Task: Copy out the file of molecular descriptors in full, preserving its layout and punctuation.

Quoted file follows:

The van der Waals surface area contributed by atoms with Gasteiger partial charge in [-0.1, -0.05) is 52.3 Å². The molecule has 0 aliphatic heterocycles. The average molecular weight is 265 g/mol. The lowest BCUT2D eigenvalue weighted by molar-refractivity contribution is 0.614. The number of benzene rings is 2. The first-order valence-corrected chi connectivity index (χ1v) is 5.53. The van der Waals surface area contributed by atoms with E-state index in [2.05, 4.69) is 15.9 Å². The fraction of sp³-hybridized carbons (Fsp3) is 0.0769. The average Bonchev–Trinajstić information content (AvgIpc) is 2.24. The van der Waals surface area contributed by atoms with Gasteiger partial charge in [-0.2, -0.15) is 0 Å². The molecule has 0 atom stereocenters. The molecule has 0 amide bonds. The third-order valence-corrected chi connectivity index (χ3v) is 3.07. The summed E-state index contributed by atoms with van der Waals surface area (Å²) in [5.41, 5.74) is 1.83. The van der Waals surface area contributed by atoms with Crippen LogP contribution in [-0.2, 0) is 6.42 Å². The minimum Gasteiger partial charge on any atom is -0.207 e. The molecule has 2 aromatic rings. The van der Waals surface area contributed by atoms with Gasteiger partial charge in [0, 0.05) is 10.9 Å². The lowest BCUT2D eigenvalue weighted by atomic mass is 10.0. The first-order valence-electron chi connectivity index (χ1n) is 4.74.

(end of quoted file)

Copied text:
The van der Waals surface area contributed by atoms with Gasteiger partial charge in [-0.1, -0.05) is 52.3 Å². The molecule has 0 aliphatic heterocycles. The average molecular weight is 265 g/mol. The lowest BCUT2D eigenvalue weighted by molar-refractivity contribution is 0.614. The number of benzene rings is 2. The first-order valence-corrected chi connectivity index (χ1v) is 5.53. The van der Waals surface area contributed by atoms with E-state index in [2.05, 4.69) is 15.9 Å². The fraction of sp³-hybridized carbons (Fsp3) is 0.0769. The average Bonchev–Trinajstić information content (AvgIpc) is 2.24. The van der Waals surface area contributed by atoms with Gasteiger partial charge in [-0.2, -0.15) is 0 Å². The molecule has 0 atom stereocenters. The molecule has 0 amide bonds. The third-order valence-corrected chi connectivity index (χ3v) is 3.07. The summed E-state index contributed by atoms with van der Waals surface area (Å²) in [5.41, 5.74) is 1.83. The van der Waals surface area contributed by atoms with Crippen LogP contribution in [-0.2, 0) is 6.42 Å². The minimum Gasteiger partial charge on any atom is -0.207 e. The molecule has 2 aromatic rings. The van der Waals surface area contributed by atoms with Gasteiger partial charge in [0, 0.05) is 10.9 Å². The lowest BCUT2D eigenvalue weighted by atomic mass is 10.0. The first-order valence-electron chi connectivity index (χ1n) is 4.74.